Non toxic pest control | Earth Gypsy Evie
Environmentally Friendly

Summertime creepy crawlies!

 Insects are a part of our lives year round, but they really make themselves apparent in the summer. Insects play an important part in keeping our ecosystems balanced, but there are times we have to exert some control over them. I prefer to work with nature and realize many bugs are actually beneficial to keeping a healthy garden. So, how to deal with insects that are overstaying their welcome?

There are a few methods I use at home to keep the bug population under control without using chemical pesticides.There is enough information online about the dangers to our bodies and the environment associated with pesticide use, I will not get into it here.

 First, feed the birds! What does that have to do with bugs? If birds are encouraged to visit your garden they will eat a few insects along the way. Besides, who doesn’t love to bird watch?

Next, find out which bugs are causing the issue. Ants and pincher bugs (or earwigs) are my biggest problem insect. They eat the plants, flowers and veggies I grow. Not to mention, they sometimes find their way into the house! Once you identify which pests are causing the problem it will be easier to deal with them.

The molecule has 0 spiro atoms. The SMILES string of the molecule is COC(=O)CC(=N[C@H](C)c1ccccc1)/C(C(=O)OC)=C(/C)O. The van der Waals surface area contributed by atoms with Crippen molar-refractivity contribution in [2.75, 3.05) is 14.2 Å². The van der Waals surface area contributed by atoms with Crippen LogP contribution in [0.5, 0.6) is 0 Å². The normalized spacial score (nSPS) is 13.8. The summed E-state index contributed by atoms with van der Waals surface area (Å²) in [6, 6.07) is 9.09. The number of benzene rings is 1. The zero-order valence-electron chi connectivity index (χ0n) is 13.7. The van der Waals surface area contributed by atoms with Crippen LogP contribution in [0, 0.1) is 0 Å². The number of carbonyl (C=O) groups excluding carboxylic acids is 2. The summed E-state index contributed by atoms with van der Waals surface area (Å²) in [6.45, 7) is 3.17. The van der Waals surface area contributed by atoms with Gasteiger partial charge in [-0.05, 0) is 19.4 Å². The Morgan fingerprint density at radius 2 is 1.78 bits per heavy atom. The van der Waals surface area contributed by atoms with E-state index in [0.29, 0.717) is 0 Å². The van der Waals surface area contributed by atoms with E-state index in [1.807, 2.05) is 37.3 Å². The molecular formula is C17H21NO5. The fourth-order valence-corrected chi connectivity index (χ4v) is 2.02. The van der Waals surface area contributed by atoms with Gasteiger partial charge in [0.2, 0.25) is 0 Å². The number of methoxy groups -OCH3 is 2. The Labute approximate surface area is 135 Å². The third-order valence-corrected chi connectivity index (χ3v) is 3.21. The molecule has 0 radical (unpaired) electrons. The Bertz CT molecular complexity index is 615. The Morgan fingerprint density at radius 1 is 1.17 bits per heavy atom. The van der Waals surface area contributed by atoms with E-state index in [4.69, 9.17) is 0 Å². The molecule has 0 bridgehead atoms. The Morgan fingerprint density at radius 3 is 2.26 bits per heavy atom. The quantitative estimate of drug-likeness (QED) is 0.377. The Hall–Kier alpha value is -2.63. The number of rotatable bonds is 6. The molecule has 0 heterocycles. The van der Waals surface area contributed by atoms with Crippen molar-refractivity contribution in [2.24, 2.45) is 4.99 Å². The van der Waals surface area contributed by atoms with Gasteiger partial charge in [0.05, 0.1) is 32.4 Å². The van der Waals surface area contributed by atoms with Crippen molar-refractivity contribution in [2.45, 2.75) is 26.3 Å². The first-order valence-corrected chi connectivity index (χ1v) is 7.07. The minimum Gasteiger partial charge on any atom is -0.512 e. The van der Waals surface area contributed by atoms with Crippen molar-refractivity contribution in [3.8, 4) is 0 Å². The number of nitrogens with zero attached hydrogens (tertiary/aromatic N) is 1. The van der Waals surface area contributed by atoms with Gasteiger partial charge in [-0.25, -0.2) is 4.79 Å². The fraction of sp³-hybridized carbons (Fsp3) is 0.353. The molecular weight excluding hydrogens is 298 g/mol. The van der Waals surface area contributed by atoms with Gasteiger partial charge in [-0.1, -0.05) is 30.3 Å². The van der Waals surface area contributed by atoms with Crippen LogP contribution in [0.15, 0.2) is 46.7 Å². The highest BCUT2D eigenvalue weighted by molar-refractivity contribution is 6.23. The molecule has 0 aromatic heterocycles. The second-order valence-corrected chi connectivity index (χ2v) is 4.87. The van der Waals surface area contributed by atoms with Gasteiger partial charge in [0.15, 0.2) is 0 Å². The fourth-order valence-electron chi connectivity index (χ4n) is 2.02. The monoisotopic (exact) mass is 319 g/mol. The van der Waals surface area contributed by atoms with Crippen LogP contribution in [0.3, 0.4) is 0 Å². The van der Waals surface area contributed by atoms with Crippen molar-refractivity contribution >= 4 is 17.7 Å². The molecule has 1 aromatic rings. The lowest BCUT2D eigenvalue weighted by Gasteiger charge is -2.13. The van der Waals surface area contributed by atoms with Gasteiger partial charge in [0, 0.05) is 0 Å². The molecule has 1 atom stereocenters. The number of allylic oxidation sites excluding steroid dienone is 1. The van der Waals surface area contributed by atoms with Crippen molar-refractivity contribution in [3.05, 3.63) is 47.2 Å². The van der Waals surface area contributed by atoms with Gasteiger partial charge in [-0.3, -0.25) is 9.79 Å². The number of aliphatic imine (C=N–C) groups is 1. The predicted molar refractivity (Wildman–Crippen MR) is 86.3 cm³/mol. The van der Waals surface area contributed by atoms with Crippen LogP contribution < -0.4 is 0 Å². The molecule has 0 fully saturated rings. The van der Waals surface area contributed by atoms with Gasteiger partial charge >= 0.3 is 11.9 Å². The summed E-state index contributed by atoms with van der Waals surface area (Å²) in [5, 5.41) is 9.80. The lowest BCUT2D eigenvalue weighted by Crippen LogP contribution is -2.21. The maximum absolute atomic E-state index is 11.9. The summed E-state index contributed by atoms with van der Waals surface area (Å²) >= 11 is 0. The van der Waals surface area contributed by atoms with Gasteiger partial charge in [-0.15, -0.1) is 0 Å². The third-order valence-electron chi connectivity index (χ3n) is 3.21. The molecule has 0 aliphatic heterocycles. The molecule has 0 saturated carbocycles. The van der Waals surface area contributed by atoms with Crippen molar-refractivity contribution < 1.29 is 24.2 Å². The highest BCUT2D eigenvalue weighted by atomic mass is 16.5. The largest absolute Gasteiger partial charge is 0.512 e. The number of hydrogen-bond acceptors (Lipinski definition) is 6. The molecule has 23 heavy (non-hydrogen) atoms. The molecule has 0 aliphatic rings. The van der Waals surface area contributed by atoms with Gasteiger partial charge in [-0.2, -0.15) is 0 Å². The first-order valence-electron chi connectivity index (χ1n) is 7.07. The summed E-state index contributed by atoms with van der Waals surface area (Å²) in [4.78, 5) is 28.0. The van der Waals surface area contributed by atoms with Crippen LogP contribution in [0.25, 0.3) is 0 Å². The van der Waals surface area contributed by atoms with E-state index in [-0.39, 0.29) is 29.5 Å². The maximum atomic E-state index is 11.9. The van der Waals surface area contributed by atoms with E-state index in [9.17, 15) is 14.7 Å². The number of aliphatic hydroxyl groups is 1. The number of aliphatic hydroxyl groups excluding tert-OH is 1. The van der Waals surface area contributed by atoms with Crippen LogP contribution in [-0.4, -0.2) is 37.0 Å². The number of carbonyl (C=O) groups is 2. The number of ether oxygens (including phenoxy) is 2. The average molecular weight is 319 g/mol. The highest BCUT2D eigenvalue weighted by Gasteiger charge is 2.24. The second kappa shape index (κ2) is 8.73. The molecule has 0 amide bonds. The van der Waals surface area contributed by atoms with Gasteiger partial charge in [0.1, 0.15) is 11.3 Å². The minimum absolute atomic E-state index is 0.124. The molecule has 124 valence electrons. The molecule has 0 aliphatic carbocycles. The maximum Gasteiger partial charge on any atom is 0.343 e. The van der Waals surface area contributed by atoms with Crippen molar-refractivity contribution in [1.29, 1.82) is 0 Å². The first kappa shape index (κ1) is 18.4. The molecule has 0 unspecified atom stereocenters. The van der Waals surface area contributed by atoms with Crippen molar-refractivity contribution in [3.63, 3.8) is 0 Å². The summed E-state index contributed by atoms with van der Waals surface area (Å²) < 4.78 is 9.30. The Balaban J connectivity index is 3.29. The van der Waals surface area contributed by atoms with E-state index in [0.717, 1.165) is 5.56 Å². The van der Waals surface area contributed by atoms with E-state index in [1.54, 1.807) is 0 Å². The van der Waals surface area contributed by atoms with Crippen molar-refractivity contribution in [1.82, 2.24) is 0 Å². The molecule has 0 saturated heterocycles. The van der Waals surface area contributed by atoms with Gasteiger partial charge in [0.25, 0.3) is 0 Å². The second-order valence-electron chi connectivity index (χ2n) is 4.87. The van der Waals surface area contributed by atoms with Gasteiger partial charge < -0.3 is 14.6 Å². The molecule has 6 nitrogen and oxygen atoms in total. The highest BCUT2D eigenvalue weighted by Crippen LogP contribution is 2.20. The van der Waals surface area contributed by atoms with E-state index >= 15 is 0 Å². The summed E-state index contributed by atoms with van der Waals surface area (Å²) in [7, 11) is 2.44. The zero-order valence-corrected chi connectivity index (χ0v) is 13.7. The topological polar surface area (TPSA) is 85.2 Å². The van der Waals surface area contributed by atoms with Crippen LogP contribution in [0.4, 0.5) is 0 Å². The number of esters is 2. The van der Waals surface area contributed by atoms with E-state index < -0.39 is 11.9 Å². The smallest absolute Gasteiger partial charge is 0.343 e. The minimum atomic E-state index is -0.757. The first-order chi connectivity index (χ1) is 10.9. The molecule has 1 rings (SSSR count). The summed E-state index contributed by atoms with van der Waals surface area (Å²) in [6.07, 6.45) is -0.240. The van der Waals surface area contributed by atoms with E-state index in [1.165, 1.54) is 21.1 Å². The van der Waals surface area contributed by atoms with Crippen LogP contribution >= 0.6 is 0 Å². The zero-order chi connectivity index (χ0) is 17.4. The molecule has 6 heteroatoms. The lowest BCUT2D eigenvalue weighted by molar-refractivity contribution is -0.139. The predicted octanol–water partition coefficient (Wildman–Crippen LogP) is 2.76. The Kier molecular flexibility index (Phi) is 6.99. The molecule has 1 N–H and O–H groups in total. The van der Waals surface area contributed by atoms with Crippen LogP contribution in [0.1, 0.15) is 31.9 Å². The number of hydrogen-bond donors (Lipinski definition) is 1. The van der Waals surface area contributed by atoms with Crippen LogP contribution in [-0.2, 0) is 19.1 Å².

It also helps to discourage said bugs from feeling comfortable. Discourage them by keeping the areas around your house free of dead plants, leaves and bark type material. Instead, plant some herbs that repel bugs, such as: lavender, mint, lemongrass, lemon balm, basil, and catnip, to name a few.

Lastly, try using some non toxic pesticides. My favorite combination that I have used for years effectively is made with sugar and borax. To make this you will need to gather approximately 4 small jars. Small mason jars are perfect for this. Poke a few holes in the lid of the jar, make the holes big enough for a pincher bug if you are trying to catch those also. Next, in a large bowl or jar, mix 1 cup each of sugar and borax into about 3 cups of hot water. Shake or stir to dissolve then pour into the jars. Don’t overfill the jars, be sure to leave an inch or so of space. Tighten the lids, place them in problem areas and check daily. It may take a few days to really see the bugs pile up inside.

Hopefully some of these tips will help you to live in harmony with insects. It is important to remember insects play a part in keeping our world balanced. It is always best to work with nature instead of against it. When we use chemical pesticides we may also be killing the beneficial insects.

Remember, a healthy planet begins with you!

Honeybees play an important part in our food supply. Avoid toxic and chemical based pesticides and keep the bees, our planet, and ourselves healthy!

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